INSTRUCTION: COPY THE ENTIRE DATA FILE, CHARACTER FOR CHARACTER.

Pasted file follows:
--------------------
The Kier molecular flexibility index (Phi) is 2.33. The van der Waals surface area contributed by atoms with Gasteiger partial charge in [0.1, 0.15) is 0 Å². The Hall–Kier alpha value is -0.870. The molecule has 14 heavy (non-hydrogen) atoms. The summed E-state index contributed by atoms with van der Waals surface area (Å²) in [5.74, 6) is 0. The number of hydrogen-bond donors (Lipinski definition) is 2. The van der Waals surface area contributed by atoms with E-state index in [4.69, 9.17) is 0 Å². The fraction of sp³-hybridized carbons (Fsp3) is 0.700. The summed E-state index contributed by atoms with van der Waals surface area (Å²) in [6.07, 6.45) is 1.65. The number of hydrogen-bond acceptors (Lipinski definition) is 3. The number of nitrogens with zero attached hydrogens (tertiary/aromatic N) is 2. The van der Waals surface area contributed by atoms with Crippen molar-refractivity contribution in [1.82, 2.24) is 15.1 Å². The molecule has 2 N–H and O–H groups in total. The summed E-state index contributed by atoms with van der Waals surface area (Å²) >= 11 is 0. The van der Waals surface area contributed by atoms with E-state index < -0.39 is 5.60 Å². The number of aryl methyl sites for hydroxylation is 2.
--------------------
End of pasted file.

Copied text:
The Kier molecular flexibility index (Phi) is 2.33. The van der Waals surface area contributed by atoms with Gasteiger partial charge in [0.1, 0.15) is 0 Å². The Hall–Kier alpha value is -0.870. The molecule has 14 heavy (non-hydrogen) atoms. The summed E-state index contributed by atoms with van der Waals surface area (Å²) in [5.74, 6) is 0. The number of hydrogen-bond donors (Lipinski definition) is 2. The van der Waals surface area contributed by atoms with E-state index in [4.69, 9.17) is 0 Å². The fraction of sp³-hybridized carbons (Fsp3) is 0.700. The summed E-state index contributed by atoms with van der Waals surface area (Å²) in [6.07, 6.45) is 1.65. The number of hydrogen-bond acceptors (Lipinski definition) is 3. The number of nitrogens with zero attached hydrogens (tertiary/aromatic N) is 2. The van der Waals surface area contributed by atoms with Crippen molar-refractivity contribution in [1.82, 2.24) is 15.1 Å². The molecule has 2 N–H and O–H groups in total. The summed E-state index contributed by atoms with van der Waals surface area (Å²) >= 11 is 0. The van der Waals surface area contributed by atoms with E-state index < -0.39 is 5.60 Å². The number of aryl methyl sites for hydroxylation is 2.